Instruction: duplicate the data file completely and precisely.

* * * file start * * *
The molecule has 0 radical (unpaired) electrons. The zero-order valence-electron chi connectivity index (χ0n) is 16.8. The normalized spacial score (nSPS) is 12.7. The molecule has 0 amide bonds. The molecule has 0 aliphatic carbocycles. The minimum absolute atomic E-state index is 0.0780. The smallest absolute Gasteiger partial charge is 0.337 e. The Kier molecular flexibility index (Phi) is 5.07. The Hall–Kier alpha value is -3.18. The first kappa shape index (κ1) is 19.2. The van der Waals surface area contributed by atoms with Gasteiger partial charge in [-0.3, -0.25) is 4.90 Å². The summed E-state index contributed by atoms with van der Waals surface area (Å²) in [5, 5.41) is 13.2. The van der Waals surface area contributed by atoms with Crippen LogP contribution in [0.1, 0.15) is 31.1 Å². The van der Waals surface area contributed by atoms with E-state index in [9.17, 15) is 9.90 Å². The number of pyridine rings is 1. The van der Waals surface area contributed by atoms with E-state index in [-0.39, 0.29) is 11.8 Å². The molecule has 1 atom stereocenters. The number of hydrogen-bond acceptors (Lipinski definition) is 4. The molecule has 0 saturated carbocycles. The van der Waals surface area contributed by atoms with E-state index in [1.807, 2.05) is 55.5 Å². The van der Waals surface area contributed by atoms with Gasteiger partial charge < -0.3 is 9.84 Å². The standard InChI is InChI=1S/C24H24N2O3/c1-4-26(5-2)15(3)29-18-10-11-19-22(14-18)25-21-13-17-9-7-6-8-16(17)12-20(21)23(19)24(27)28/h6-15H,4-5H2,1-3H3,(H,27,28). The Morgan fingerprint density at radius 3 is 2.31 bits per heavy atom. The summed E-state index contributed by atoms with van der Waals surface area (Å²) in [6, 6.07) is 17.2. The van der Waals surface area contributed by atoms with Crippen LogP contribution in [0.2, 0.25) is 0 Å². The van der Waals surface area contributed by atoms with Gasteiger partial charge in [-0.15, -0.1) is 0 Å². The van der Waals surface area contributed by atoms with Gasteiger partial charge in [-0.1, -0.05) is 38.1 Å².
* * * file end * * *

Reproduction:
The molecule has 0 radical (unpaired) electrons. The zero-order valence-electron chi connectivity index (χ0n) is 16.8. The normalized spacial score (nSPS) is 12.7. The molecule has 0 amide bonds. The molecule has 0 aliphatic carbocycles. The minimum absolute atomic E-state index is 0.0780. The smallest absolute Gasteiger partial charge is 0.337 e. The Kier molecular flexibility index (Phi) is 5.07. The Hall–Kier alpha value is -3.18. The first kappa shape index (κ1) is 19.2. The van der Waals surface area contributed by atoms with Gasteiger partial charge in [-0.3, -0.25) is 4.90 Å². The summed E-state index contributed by atoms with van der Waals surface area (Å²) in [5, 5.41) is 13.2. The van der Waals surface area contributed by atoms with Crippen LogP contribution in [0.1, 0.15) is 31.1 Å². The van der Waals surface area contributed by atoms with E-state index in [9.17, 15) is 9.90 Å². The number of pyridine rings is 1. The van der Waals surface area contributed by atoms with E-state index in [-0.39, 0.29) is 11.8 Å². The molecule has 1 atom stereocenters. The number of hydrogen-bond acceptors (Lipinski definition) is 4. The molecule has 0 saturated carbocycles. The van der Waals surface area contributed by atoms with E-state index in [1.807, 2.05) is 55.5 Å². The van der Waals surface area contributed by atoms with Gasteiger partial charge < -0.3 is 9.84 Å². The standard InChI is InChI=1S/C24H24N2O3/c1-4-26(5-2)15(3)29-18-10-11-19-22(14-18)25-21-13-17-9-7-6-8-16(17)12-20(21)23(19)24(27)28/h6-15H,4-5H2,1-3H3,(H,27,28). The Morgan fingerprint density at radius 3 is 2.31 bits per heavy atom. The summed E-state index contributed by atoms with van der Waals surface area (Å²) in [6, 6.07) is 17.2. The van der Waals surface area contributed by atoms with Crippen LogP contribution in [0.2, 0.25) is 0 Å². The van der Waals surface area contributed by atoms with Gasteiger partial charge in [-0.15, -0.1) is 0 Å². The van der Waals surface area contributed by atoms with Gasteiger partial charge in [-0.1, -0.05) is 38.1 Å².